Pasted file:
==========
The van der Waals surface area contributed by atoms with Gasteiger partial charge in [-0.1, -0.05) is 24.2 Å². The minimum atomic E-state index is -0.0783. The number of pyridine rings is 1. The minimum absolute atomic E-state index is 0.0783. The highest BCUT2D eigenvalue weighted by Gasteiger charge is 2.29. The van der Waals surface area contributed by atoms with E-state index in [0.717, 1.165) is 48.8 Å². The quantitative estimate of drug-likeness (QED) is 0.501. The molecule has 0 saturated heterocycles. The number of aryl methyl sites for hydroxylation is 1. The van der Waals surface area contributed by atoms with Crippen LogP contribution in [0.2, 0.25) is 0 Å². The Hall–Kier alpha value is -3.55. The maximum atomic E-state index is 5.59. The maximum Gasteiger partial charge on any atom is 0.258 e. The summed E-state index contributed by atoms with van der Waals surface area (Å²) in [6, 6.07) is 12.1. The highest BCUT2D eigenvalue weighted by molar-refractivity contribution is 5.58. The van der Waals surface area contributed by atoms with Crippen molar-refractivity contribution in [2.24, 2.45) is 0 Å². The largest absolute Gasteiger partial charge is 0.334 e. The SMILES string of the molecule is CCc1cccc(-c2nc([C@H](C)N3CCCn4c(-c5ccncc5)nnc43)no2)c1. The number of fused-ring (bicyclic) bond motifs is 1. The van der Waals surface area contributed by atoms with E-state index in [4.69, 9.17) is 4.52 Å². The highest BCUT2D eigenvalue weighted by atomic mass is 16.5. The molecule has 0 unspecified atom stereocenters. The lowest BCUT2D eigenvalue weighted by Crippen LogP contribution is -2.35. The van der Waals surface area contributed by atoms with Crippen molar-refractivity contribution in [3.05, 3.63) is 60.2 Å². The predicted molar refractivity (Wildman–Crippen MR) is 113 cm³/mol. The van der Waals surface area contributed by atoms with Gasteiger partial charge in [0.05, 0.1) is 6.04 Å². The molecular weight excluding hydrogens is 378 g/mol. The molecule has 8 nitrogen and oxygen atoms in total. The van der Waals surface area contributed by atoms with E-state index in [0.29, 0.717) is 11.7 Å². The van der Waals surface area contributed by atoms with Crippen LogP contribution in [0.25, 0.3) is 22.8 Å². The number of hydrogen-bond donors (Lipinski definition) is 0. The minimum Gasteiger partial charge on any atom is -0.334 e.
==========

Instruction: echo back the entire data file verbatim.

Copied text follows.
The van der Waals surface area contributed by atoms with Gasteiger partial charge in [-0.1, -0.05) is 24.2 Å². The minimum atomic E-state index is -0.0783. The number of pyridine rings is 1. The minimum absolute atomic E-state index is 0.0783. The highest BCUT2D eigenvalue weighted by Gasteiger charge is 2.29. The van der Waals surface area contributed by atoms with E-state index in [0.717, 1.165) is 48.8 Å². The quantitative estimate of drug-likeness (QED) is 0.501. The molecule has 0 saturated heterocycles. The number of aryl methyl sites for hydroxylation is 1. The van der Waals surface area contributed by atoms with Crippen LogP contribution in [0.2, 0.25) is 0 Å². The Hall–Kier alpha value is -3.55. The maximum atomic E-state index is 5.59. The maximum Gasteiger partial charge on any atom is 0.258 e. The summed E-state index contributed by atoms with van der Waals surface area (Å²) in [6, 6.07) is 12.1. The highest BCUT2D eigenvalue weighted by molar-refractivity contribution is 5.58. The van der Waals surface area contributed by atoms with Crippen molar-refractivity contribution in [2.24, 2.45) is 0 Å². The largest absolute Gasteiger partial charge is 0.334 e. The SMILES string of the molecule is CCc1cccc(-c2nc([C@H](C)N3CCCn4c(-c5ccncc5)nnc43)no2)c1. The number of fused-ring (bicyclic) bond motifs is 1. The van der Waals surface area contributed by atoms with E-state index in [4.69, 9.17) is 4.52 Å². The highest BCUT2D eigenvalue weighted by atomic mass is 16.5. The molecule has 0 unspecified atom stereocenters. The lowest BCUT2D eigenvalue weighted by Crippen LogP contribution is -2.35. The van der Waals surface area contributed by atoms with Crippen molar-refractivity contribution in [3.05, 3.63) is 60.2 Å². The predicted molar refractivity (Wildman–Crippen MR) is 113 cm³/mol. The van der Waals surface area contributed by atoms with Gasteiger partial charge in [0.05, 0.1) is 6.04 Å². The molecular weight excluding hydrogens is 378 g/mol. The molecule has 8 nitrogen and oxygen atoms in total. The van der Waals surface area contributed by atoms with E-state index in [0.29, 0.717) is 11.7 Å². The van der Waals surface area contributed by atoms with Crippen LogP contribution in [0.25, 0.3) is 22.8 Å². The number of hydrogen-bond donors (Lipinski definition) is 0. The minimum Gasteiger partial charge on any atom is -0.334 e.